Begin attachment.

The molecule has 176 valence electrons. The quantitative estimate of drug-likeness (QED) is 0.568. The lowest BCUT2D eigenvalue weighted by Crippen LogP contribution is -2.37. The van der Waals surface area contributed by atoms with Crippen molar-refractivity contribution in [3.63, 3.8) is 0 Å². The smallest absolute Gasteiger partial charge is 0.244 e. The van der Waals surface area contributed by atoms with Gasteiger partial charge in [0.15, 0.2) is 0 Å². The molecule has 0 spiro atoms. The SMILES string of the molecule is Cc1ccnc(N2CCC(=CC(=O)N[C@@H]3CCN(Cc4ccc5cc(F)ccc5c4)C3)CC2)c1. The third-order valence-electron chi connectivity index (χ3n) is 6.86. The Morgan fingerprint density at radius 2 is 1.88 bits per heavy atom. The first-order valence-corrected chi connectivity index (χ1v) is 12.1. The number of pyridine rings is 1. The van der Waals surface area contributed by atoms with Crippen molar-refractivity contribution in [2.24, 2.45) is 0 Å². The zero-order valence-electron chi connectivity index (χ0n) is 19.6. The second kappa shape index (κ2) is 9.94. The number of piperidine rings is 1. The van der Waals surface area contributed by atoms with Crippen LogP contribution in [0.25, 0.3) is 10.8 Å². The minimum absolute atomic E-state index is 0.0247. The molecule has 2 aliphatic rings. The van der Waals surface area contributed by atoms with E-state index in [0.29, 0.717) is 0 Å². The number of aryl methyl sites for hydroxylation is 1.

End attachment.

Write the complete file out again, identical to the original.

The molecule has 176 valence electrons. The quantitative estimate of drug-likeness (QED) is 0.568. The lowest BCUT2D eigenvalue weighted by Crippen LogP contribution is -2.37. The van der Waals surface area contributed by atoms with Crippen molar-refractivity contribution in [3.63, 3.8) is 0 Å². The smallest absolute Gasteiger partial charge is 0.244 e. The van der Waals surface area contributed by atoms with Gasteiger partial charge in [0.15, 0.2) is 0 Å². The molecule has 0 spiro atoms. The SMILES string of the molecule is Cc1ccnc(N2CCC(=CC(=O)N[C@@H]3CCN(Cc4ccc5cc(F)ccc5c4)C3)CC2)c1. The third-order valence-electron chi connectivity index (χ3n) is 6.86. The Morgan fingerprint density at radius 2 is 1.88 bits per heavy atom. The first-order valence-corrected chi connectivity index (χ1v) is 12.1. The number of pyridine rings is 1. The van der Waals surface area contributed by atoms with Crippen molar-refractivity contribution in [2.24, 2.45) is 0 Å². The zero-order valence-electron chi connectivity index (χ0n) is 19.6. The second kappa shape index (κ2) is 9.94. The number of piperidine rings is 1. The van der Waals surface area contributed by atoms with Crippen LogP contribution in [0.25, 0.3) is 10.8 Å². The minimum absolute atomic E-state index is 0.0247. The molecule has 2 aliphatic rings. The van der Waals surface area contributed by atoms with E-state index in [0.29, 0.717) is 0 Å². The number of aryl methyl sites for hydroxylation is 1.